Let’s shatter one myth right now: Airline passengers typically can’t talk their way into upgrades from the cheapest coach seats to first class just by dressing up and asking politely.
Travel providers usually save their best experiences — comfortable seats, spacious hotel suites, quick check-in lines — for those willing to pay more. When upgrades are handed out for free, the goodies typically go to frequent travelers who spend a lot with those providers.
There are ways, however, of getting a much better travel experience without paying top dollar. Here are a few approaches to consider if you want to make your next trip a little more luxurious.
The first rule of scoring a better seat: Don’t book the cheapest “basic economy” tickets, which can’t be upgraded. If you’re not sure whether a ticket can be upgraded, ask before you book.
If a flight has multiple “cabins” or classes of service — economy, premium economy, business and first — consider booking one cabin below where you want to end up. Pay the premium economy fare, for example, if you want to get to business class. It’s harder to jump two levels than one.
If you have sufficient airline miles, you may be able to use them to upgrade right away — or you may need to keep checking back. Airlines often release more award seats over time if a flight isn’t selling well.
If you want to book a premium cabin seat entirely with points or miles, you may need to plan well in advance. You’ll have the best chance to claim a guaranteed seat in a premium cabin if you book when the award seats first become available, often 300 to 360 days before the flight.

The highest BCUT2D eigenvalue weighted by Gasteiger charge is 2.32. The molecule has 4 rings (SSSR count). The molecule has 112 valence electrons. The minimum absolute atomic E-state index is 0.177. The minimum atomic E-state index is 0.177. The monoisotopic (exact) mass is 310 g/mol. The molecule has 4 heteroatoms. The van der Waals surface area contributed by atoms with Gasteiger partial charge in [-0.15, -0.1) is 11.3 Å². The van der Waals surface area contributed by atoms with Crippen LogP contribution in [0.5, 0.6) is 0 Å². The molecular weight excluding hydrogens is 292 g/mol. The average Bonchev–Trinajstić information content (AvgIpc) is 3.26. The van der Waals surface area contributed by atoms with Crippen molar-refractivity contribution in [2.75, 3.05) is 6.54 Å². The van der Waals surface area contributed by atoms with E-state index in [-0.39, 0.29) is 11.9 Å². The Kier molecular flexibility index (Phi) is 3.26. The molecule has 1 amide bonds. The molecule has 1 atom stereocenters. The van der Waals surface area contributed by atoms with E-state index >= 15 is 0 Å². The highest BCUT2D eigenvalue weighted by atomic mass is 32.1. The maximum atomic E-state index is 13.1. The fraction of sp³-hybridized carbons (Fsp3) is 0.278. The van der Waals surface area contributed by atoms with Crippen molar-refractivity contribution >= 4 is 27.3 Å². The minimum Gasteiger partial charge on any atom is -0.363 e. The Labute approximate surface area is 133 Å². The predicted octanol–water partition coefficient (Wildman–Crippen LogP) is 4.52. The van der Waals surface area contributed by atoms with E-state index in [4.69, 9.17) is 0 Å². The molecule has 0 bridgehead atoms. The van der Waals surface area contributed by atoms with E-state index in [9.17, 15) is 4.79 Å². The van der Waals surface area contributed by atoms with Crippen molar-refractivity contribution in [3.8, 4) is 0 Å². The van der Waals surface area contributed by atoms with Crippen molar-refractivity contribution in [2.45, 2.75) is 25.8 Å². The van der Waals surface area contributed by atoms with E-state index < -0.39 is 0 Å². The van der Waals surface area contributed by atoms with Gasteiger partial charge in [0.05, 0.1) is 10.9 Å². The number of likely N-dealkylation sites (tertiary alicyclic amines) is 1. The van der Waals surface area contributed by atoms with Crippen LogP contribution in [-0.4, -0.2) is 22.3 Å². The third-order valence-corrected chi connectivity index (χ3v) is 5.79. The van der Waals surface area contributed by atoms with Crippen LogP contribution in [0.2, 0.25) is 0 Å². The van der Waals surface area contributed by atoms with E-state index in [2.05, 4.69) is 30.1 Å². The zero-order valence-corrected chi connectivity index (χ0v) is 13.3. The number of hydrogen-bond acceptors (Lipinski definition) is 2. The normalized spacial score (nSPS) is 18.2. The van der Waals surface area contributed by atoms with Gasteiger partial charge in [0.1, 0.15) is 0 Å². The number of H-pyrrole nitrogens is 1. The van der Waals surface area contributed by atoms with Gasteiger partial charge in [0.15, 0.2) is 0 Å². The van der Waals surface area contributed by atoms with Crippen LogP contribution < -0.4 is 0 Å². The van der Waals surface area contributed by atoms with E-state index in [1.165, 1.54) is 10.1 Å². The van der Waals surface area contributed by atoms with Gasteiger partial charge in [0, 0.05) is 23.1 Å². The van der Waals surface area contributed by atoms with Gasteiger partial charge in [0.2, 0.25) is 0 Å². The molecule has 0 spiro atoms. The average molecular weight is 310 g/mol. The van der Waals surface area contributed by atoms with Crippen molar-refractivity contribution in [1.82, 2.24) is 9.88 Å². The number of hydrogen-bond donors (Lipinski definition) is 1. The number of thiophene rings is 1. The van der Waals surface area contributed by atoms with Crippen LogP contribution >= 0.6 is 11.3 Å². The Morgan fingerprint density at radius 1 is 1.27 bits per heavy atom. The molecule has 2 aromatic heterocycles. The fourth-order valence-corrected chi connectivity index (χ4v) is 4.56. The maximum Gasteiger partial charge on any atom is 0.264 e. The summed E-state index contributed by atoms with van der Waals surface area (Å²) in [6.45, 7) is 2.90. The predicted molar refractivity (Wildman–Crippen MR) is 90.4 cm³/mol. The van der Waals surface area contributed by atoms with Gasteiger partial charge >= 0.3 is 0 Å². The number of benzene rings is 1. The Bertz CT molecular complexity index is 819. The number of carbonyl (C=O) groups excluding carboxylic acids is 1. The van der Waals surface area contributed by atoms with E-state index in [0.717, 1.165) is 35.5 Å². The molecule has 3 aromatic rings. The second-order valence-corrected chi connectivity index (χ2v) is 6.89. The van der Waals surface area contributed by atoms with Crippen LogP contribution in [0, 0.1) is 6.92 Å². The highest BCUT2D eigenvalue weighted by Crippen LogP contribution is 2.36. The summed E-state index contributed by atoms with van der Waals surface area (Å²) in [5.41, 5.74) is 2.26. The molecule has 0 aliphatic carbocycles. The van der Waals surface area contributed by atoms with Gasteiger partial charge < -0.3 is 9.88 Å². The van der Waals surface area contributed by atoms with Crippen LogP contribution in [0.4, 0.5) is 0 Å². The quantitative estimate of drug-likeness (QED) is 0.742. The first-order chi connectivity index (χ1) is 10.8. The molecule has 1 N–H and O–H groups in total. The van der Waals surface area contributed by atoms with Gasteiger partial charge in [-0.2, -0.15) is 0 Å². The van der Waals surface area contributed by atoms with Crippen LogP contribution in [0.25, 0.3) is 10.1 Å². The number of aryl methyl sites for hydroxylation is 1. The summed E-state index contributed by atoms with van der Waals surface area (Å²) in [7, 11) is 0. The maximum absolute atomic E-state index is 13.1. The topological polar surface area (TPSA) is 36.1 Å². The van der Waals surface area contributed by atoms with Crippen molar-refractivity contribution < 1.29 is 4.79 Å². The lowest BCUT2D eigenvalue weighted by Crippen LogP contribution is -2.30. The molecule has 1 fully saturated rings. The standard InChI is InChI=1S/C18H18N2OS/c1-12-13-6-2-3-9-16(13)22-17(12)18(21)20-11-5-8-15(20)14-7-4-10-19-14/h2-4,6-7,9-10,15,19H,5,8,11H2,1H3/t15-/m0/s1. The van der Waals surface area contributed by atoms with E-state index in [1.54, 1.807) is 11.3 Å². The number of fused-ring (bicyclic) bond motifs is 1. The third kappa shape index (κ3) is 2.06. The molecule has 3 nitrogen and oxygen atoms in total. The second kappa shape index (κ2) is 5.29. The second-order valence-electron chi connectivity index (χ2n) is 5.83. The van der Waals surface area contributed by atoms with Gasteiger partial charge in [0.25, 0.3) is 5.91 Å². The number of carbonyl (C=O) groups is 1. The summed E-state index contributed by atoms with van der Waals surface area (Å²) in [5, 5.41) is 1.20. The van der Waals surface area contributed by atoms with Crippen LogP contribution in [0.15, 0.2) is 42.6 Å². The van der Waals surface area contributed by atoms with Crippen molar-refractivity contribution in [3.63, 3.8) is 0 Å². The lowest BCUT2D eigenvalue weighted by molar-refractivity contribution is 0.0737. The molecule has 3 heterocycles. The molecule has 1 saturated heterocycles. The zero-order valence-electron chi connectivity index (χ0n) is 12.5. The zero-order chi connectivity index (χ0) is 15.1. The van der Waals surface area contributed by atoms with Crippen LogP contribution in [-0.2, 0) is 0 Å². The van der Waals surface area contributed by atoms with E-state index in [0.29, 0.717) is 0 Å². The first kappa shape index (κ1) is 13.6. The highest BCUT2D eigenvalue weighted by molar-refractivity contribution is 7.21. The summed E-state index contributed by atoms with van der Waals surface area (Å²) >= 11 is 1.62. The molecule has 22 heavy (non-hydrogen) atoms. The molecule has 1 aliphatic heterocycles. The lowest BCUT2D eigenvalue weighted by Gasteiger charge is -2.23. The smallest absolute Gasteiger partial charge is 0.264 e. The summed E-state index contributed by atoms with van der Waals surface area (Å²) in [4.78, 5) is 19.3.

Some airlines offer discounted upgrades a week or so before takeoff. Call and ask, or at least log in and check your reservation to see if there are any offers. Discounts may even pop up at check-in time.
Carrying your suitcase on the plane allows you to bypass baggage claim, but first you have to wrestle your luggage through security and jostle with other passengers for overhead bin space. That’s stressful, which is the opposite of luxurious.
Many airline-branded credit cards offer free checked bags as a perk. Others offset airline fees, including checked bags. Or fly Southwest, which still offers two free checked bags.
Not only are TSA Precheck security lines typically shorter — sometimes much shorter — but also, users don’t have to take off their shoes, remove their jackets or dig laptops and liquids out of their bags.
Global Entry makes returning to the U.S. a breeze. If there’s any chance you may travel internationally in the next five years, go for Global Entry, which costs $100 and includes TSA Precheck. Otherwise, TSA Precheck alone costs $85. Both are good for five years. Some credit cards will offset the fees.
Unlike airlines, hotels frequently do give out upgrades if you ask nicely. Sign up for the hotel’s loyalty program and book your room on its site, if possible. (If you do book through a third-party site, call the hotel afterward to link your frequent traveler number to your reservation.)
If you have elite status with the hotel — a perk provided by many hotel-branded credit cards — an upgrade may come automatically. If not, ask politely when you check in. I usually approach the reservation desk with a smile, compliment something about the hotel and then mention a reason I’d like a larger room, such as more space to work, when asking for an upgrade. That often does the trick. If not, upgrades may be available using points or at a discount.
Many airports and larger hotels offer lounges where travelers can find little luxuries: complimentary food and drinks, comfortable chairs and a quiet place to read or catch up on work.
Although access to an airline’s lounges typically costs $295 to $550 a year for one person, you may be able to buy day passes for $19 to $59. Many travel credit cards with hefty annual fees (in the $450 to $550 range) offer lounge access as a perk.
Hotel lounge access is often included with more expensive “executive level” rooms and may be available to frequent travelers with elite status, or for an additional fee. Some offer full breakfasts in the morning, heavy appetizers and desserts at night, and premium liquor. Others offer cheese and crackers and a coffee machine.
As with all other aspects of travel, check out online reviews to make sure you’re actually getting a better experience before you pony up extra cash.
Liz Weston is a columnist at NerdWallet, a certified financial planner and author of “Your Credit Score”; [email protected]; @lizweston.
Source link Google News